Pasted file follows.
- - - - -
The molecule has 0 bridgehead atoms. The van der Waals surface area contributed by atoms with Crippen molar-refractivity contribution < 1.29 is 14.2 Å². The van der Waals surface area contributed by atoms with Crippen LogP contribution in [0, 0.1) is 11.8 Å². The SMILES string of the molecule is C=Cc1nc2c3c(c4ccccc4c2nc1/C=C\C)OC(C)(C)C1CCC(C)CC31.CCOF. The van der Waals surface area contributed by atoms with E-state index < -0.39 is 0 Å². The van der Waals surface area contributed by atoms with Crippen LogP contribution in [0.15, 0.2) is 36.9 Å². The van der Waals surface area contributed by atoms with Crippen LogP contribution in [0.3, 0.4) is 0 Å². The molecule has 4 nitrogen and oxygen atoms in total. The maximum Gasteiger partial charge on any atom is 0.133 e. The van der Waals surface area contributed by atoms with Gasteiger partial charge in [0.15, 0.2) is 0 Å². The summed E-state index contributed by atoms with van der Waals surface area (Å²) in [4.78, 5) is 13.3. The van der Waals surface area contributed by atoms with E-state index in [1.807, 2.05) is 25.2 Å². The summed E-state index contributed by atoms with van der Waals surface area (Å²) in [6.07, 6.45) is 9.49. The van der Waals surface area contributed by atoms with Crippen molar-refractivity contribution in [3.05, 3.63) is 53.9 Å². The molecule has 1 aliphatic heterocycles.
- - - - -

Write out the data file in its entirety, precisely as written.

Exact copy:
The molecule has 0 bridgehead atoms. The van der Waals surface area contributed by atoms with Crippen molar-refractivity contribution < 1.29 is 14.2 Å². The van der Waals surface area contributed by atoms with Crippen LogP contribution in [0, 0.1) is 11.8 Å². The SMILES string of the molecule is C=Cc1nc2c3c(c4ccccc4c2nc1/C=C\C)OC(C)(C)C1CCC(C)CC31.CCOF. The van der Waals surface area contributed by atoms with E-state index < -0.39 is 0 Å². The van der Waals surface area contributed by atoms with Crippen LogP contribution in [0.15, 0.2) is 36.9 Å². The van der Waals surface area contributed by atoms with Crippen LogP contribution in [0.3, 0.4) is 0 Å². The molecule has 4 nitrogen and oxygen atoms in total. The maximum Gasteiger partial charge on any atom is 0.133 e. The van der Waals surface area contributed by atoms with Gasteiger partial charge in [0.15, 0.2) is 0 Å². The summed E-state index contributed by atoms with van der Waals surface area (Å²) in [4.78, 5) is 13.3. The van der Waals surface area contributed by atoms with E-state index in [1.807, 2.05) is 25.2 Å². The summed E-state index contributed by atoms with van der Waals surface area (Å²) in [6.07, 6.45) is 9.49. The van der Waals surface area contributed by atoms with Crippen molar-refractivity contribution in [3.05, 3.63) is 53.9 Å². The molecule has 1 aliphatic heterocycles.